Archaeologists are fascinated by many different aspects of cultures in the distant past, but determining what ancient people cooked and ate can be particularly challenging. A team of researchers spent an entire year analyzing the chemical residues of some 50 meals cooked in ceramic pots and found such cookware retained not just the remnants of the last meal cooked, but also clues as to earlier meals, spanning a pot’s lifetime of usage. This could give archaeologists a new tool in determining ancient diets. The researchers described their results in a recent paper published in the journal Scientific Reports.
According to co-author Christine Hastorf, an archaeologist at the University of California, Berkeley (UCB), the project has been several years in the making. Hastorf has long been interested in the relationships between people and plants throughout history, particularly as they pertain to what people ate in the past. Back in 1985, she co-authored a paper examining the isotopes of charred plant remains collected from the inside of pots. She has also long taught a food archaeology class at UCB. A few years ago, she expanded the course to two full semesters (nine months), covering both the ethnographic aspects as well as the archaeological methods one might use to glean insight into the dietary habits of the past.
The class was especially intrigued by recent molecular analysis of pottery, yet frustrated by the brevity of the studies done to date on the topic. Hastorf proposed conducting a longer study, and her students responded enthusiastically. So they devised a methodology, assigned research topics to each student, and located places to purchase grain (maize and wheat from the same region of the Midwest), as well as receiving venison in the form of donated deer roadkill. She even bought her own mill so they could grind the grains themselves, setting it up in her home garage.
For the pots, they opted for newly purchased unglazed La Chamba ceramic pots—robust, black clay cookware whose usage dates back to pre-Columbian South America. Every student received a homemade stirring stick culled from the apple tree in Hastorf’s backyard for cleaning the pots after each meal. Then they all got to cooking.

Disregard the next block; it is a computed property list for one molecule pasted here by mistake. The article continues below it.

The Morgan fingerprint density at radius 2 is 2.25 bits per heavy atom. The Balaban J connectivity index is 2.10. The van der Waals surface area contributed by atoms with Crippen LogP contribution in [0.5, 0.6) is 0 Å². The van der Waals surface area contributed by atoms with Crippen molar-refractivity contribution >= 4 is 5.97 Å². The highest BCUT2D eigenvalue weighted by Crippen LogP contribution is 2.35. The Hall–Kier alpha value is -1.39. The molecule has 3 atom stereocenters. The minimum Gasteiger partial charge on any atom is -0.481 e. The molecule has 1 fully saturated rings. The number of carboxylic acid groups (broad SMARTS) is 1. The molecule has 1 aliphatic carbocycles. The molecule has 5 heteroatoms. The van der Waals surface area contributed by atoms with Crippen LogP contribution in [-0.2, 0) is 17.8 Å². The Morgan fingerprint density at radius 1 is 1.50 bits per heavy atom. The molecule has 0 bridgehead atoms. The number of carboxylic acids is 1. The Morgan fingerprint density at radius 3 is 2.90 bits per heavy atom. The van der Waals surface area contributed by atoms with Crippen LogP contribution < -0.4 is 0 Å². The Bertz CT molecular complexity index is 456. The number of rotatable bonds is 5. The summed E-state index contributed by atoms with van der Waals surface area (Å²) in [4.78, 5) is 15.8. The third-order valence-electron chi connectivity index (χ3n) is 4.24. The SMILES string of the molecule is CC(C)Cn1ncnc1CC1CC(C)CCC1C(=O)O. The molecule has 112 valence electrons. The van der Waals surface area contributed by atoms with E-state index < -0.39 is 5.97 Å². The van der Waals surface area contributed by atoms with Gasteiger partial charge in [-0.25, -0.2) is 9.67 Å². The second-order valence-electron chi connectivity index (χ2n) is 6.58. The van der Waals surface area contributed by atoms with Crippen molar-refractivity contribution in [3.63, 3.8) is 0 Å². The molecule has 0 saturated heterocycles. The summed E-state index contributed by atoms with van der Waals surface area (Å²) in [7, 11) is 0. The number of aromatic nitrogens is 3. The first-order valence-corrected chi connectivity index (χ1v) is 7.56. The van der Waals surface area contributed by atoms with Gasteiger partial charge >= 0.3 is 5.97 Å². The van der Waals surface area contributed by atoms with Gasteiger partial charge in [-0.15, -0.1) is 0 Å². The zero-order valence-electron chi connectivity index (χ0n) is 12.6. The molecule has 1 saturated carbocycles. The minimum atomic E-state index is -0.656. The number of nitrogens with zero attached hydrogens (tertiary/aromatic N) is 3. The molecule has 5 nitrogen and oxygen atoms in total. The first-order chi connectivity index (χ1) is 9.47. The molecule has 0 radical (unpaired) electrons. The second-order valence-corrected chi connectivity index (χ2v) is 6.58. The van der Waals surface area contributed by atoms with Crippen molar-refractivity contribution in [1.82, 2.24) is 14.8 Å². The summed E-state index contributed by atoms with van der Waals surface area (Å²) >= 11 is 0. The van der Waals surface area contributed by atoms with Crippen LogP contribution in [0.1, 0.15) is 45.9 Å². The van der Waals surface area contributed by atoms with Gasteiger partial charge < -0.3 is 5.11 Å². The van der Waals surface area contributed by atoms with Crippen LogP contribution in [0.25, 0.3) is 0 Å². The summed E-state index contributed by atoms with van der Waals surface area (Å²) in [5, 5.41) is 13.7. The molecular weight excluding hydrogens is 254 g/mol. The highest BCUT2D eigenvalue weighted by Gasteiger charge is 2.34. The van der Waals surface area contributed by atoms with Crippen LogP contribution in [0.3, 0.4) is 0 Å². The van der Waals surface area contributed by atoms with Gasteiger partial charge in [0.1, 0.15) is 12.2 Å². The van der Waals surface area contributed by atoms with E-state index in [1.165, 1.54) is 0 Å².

“We spent a year cooking—once a week for 52 weeks,” Hastorf told Ars. Every eight weeks, they would burn the meal and take samples of that charred residue for analysis, as well as the carbonized patinas that formed over time. For the analysis of the fatty lipids absorbed into the clay cookware, they partnered with Richard Evershed’s lab at the University of Bristol in England. Evershed is a master of studying the organic reside inside ceramics: milk products and meat, especially. Until Hastorf contacted him, he had not focused on plant matter, however—another important addition this project has made to the field.
Granted, Hastorf and her team did not use “recipes” in the modern sense. The “meals” consisted of just three ingredients in six different combinations: maize, milled wheat, and venison, plus a bit of water. They did have some recipes where the maize was made into a hominy by adding lime extract, however. “It was a goopy thing on the stovetop, and it wasn’t palatable,” said Hastorf of their creations. “We never thought of putting it in our mouths. That was not part of the equation of this scientific experiment.”
The idea was to control the number of variables for a more rigorous experiment. “We wanted to keep it simple and control the molecules,” said Hastorf. “You start adding salt and you’re changing everything. And we wanted to keep it diagnostic. We chose the foods based on how easy it would be to distinguish the chemicals in the food from one another and how the pots would react to the isotropic and chemical values of the food. The bottom line is that maize is a C4 plant and wheat is a C3 plant, so they’re going to pattern very differently [in the isotope analysis].”
They found that the charred bits at the bottom of the pots provided evidence of the last meal cooked. But the patinas contained evidence of the remnants of prior meals that had built up over time. So it depends on which part of the pot you sample.
“We can study an array of plants and animals from that region and start reconstructing both what the pot cooked in its lifetime, but also what the last meal had been, because we know that last charred encrustation is pretty much the remains of the last meal cooked in that pot,” said Hastorf of the findings. “The thing that was new was that we cooked for so long, over time, and you could see the variability in those pots. So we can say, ‘Yeah, this pot really only cooked maize. They didn’t cook beans in this pot.'”
“Our data can help us better reconstruct the meals and specific ingredients that people consumed in the past which, in turn, can shed light on social, political, and environmental relationships within ancient communities,” said study co-author Melanie Miller, now a postdoctoral scholar at the University of Otago in New Zealand. “We’ve flung open the door for others to take this experiment to the next level and record even longer timelines in which food residues can be identified.”